Anais Mitchell – Anais Mitchell, to be released: January 28th
Photo Credit: Krista Schlueter
Anais Mitchell has spent much of the last decade turning her acclaimed 2010 album Hadestown into a Grammy and Tony award-winning play. Following her move to Vermont from New York, and the birth of her first child, Mitchell now prepares to return at the end of the month with her first new album in a decade. While Hadestown boasted grand narratives about Greek tragedies and economic depression, the teasers from her upcoming self-titled LP suggest a reality closer to home – as Mitchell finds joy and meaning in small moments of intimacy and the realities of everyday living. Yet, if lead single “Bright Star” is any indication, her superb songwriting talent remains undiminished.
Avril Lavigne – Love Sux, to be released: February 25th
Photo Credit: DTA Records
Avril Lavigne’s 2019 comeback album Head Above Water was, by all accounts, a necessary excising of demons for the Canadian pop star who had beforehand survived a harrowing brush with death. However, while its results were occasionally genuinely compelling (“Head Above Water”, “It Was In Me”), the constant balladeering did Lavigne no favors. Three years on and it would seem as though Lavigne has gotten her mojo back, teasing a return to pop-punk with the electric “Bite Me.”
Father John Misty – Chloe and The Next 20th Century, to be released: April 8th
Photo Credit: Press
Across four albums released between 2012 and 2018, Josh Tillman has proven himself a discerning narrator of modern-day discontent; acting less as a critic of 21st Century society and more so as a mirror that reflects onto us its many flaws. A lot has changed in the world since his last album; climate change has dramatically worsened, Trump has been defeated, and most notably, a deadly pandemic has swept the world and upturned life as we know it. How Tillman will confront this myriad of crises remains a tantalizing mystery, yet if the cryptic title of his upcoming fifth LP is any indicator, it will involve a simultaneous look at both the past and the future.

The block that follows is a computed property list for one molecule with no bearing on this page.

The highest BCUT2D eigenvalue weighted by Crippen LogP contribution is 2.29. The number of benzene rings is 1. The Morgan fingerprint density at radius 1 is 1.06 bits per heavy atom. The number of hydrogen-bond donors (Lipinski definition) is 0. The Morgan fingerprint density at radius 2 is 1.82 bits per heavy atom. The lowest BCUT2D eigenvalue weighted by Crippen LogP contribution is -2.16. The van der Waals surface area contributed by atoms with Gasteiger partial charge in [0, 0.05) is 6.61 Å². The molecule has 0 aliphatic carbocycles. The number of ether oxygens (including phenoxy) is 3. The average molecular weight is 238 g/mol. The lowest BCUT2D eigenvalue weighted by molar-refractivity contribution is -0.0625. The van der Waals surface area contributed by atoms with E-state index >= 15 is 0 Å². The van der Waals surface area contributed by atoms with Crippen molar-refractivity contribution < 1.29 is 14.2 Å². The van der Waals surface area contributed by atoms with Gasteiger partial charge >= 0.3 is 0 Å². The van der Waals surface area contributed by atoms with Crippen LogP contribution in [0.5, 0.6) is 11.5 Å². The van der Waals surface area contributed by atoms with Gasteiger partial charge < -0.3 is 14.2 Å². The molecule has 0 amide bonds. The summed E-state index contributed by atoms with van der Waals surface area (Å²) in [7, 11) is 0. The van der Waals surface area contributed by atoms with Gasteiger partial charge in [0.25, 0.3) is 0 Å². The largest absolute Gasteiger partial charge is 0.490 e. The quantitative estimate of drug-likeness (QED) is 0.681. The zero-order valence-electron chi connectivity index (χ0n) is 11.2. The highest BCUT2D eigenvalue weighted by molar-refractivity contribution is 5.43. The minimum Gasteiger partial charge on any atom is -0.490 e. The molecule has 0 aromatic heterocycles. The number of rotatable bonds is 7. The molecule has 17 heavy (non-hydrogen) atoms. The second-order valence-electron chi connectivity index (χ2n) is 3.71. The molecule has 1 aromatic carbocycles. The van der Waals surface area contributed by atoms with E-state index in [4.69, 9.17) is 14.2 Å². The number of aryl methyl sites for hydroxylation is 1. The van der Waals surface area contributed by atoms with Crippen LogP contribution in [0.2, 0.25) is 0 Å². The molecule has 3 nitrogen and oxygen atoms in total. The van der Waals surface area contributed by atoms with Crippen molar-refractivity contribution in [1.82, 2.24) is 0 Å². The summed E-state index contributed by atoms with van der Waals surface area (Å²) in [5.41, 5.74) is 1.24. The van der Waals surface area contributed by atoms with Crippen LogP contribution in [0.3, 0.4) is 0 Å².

Big Thief – Dragon New Warm Mountain I Believe in You, to be released February 11th
Photo Credit: Michael Buisha
Following 2019’s near-perfect U.F.O.F. and Two Hands would be a daunting task for any band, yet if anyone can pull it off, it’s the consistently brilliant Big Thief – the indie-folk quartet led by Adrianne Lenker. Far from retreating from the task of following up their most beloved projects to date, the group has expanded their ambitions; with the 20 track double album Dragon New Warm Mountain I Believe in You set for release on February 11th. Seven fantastic pre-release singles have shown the band, miraculously, continuing to operate on top form.
Mitski – Laurell Hell, to be released: February 4th
Photo Credit: Ebru Yildiz
Since her breakthrough third album Bury Me At Makeout Creek, Mitski Miyawaki has proven herself to be one of indie rock’s most reliably excellent stars. Never one to do the same thing twice, Laurell Hell’s four pre-release singles suggest a subtle shift in the Mitski formula; her introspective lyricism continuing but now set against subtly 80s-infused arrangements and synths to make for some of the most captivating music of her career thus far.